Mon 9 Dec
Having already had a week at the Gold Coast Bulletin, I felt like an ‘old hand’ at being the new girl, but there was definitely that little bit of fear of the unknown when arriving at The Courier Mail.
I was given the grand tour and then seated near one of the cadets monitoring the police scanner.
Conversation on introductions went along the lines of “Hi, I’m Anne. Thanks for letting me sit here and for helping me out on my first day.” “Hi, I’m Jacinda. You don’t happen to know any grandparents babysitting their grandchildren today? There’s a big story on this and I need a photo and an interview.”
And the ice was broken. As a matter of fact, my mum was home babysitting my daughter and could easily rope in the cousins for a photo op. What a bit of luck. I was already learning the value of a huge contact list!
Once the photo shoot was organised, I was then handed the stats from a festival held on the weekend that needed an online article about the numbers and types of arrests. Done! Next, an article about a toddler hurt in a car accident. Phoning police media, hospitals, witnesses. Anyone to get a good story.
Experienced in vox pop? Sure am! Off I went with my cadet buddy to get the Word on the Street about sledging in the cricket. Then back to help with a “What’s on component of the newspaper that needed some passages typed and information sources from holiday activity providers.
It was a funny feeling to be working away while all the while monitoring the scanner, keeping an eye on facebook and twitter for interesting stories. Is this work?!
Day two saw me straight off to court. Stories about dog theft, petty theft, armed robbery, fights, drug possession to a major drug haul. Co wrote a big story about the drugs and filed another about the dog thief. I then waited for a couple of hours outside the watch house in the hope of a photo of the various alleged criminals we were writing our stories on. Rubbed shoulders with other media, questioned each other to get details correct, watched slyly as calls were taken and then quickly returned to court to see what the fuss was about. Sunburnt and with adrenalyn pumping, I sat and waited for the alleged armed robber with 63 charges and a 5 page criminal history applying for bail. The case was shifted from court room to court room. Was this a ploy to remove the media from the case? It was easy to see how a great story could be missed as things were mumbled, rooms changed with no notice, times not adhered to etc. etc. I was becoming sharp! One of the camera men was smashed in the face by the state’s pathologist who didn’t want to be filmed. I was getting a taste for the ‘vulture’ side of journalism. Fantastic!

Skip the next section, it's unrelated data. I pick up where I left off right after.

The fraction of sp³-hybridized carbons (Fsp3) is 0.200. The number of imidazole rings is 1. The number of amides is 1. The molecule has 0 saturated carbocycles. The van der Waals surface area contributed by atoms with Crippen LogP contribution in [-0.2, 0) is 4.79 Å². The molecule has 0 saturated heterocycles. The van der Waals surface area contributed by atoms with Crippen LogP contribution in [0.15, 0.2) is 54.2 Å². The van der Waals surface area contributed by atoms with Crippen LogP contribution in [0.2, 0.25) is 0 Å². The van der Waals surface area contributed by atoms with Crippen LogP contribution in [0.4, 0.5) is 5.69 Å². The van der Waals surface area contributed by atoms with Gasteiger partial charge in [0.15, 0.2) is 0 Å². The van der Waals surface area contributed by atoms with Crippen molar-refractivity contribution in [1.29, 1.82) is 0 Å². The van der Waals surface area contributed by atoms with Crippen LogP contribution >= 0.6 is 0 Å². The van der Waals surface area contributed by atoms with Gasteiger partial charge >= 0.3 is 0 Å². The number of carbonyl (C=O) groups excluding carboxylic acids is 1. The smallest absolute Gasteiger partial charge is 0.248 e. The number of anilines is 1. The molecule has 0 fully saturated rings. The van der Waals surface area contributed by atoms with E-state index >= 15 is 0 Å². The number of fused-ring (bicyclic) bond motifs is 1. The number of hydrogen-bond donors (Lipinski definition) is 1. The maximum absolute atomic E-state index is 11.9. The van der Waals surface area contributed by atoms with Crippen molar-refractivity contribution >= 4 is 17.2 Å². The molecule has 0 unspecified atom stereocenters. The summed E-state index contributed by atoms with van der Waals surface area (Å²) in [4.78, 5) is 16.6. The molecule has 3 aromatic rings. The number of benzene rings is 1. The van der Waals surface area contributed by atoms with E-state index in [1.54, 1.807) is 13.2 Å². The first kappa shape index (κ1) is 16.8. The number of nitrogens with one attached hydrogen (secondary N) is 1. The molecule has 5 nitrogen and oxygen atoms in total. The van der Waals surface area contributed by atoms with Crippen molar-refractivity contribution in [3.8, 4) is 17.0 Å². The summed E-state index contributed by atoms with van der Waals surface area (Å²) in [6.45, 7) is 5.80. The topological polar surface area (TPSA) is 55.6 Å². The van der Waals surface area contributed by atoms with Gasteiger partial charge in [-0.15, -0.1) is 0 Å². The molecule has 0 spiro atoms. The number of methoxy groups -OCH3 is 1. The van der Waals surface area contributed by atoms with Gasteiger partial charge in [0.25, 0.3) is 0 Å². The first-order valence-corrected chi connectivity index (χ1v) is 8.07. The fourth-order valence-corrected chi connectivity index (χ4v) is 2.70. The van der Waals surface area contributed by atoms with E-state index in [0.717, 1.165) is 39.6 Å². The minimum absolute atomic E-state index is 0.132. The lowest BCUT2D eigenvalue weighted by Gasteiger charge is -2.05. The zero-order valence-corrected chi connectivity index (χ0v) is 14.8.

Already feeling like a day’s work had been achieved, the breaking news was that the UN was wanting to allow kids to be able to rat on their parents for smacking them. So, it was off for Word on the Street about smacking kids and the big task of finding a parent prepared to be photographed and interviewed about smacking their kids. This was a front page photo!
The rest of the week flew. I interviewed storm chasers, the bureau of meteorology, became part of the media pack at press conferences, hounded police for more information about traffic incidents, actually felt the disappointment when a crash or a fire or an evacuation amounted to nothing interesting to report.
I tracked down shoppers willing to have their photo taken and to comment on the amount of money they had spent. Felt the fear people have of journalists and had to put people at ease about being interviewed.
Circled a The Valley Primary along with other media in the hour before 3 in the hope of an emotional interview with a family. The only problem was the school had been made media wary so it was difficult, not to mention it poured with rain in the critical moments.
I really enjoyed The Courier Mail and had the great fortune of experiencing a very wide range of stories. I was thankful for all the training and ‘know-how”’ I had because the story writing itself was easy, it was my news gathering that I was able to work on and expend my experience.
My only disappointment was that I was sent out to gain more information and quotes but found stories were published without mention of my input. Luckily, this was amended in the online versions, but it did show that as an intern, you do need to be heard and specifically ask that your name be added so you can build on your portfolio. Don’t assume it will happen automatically!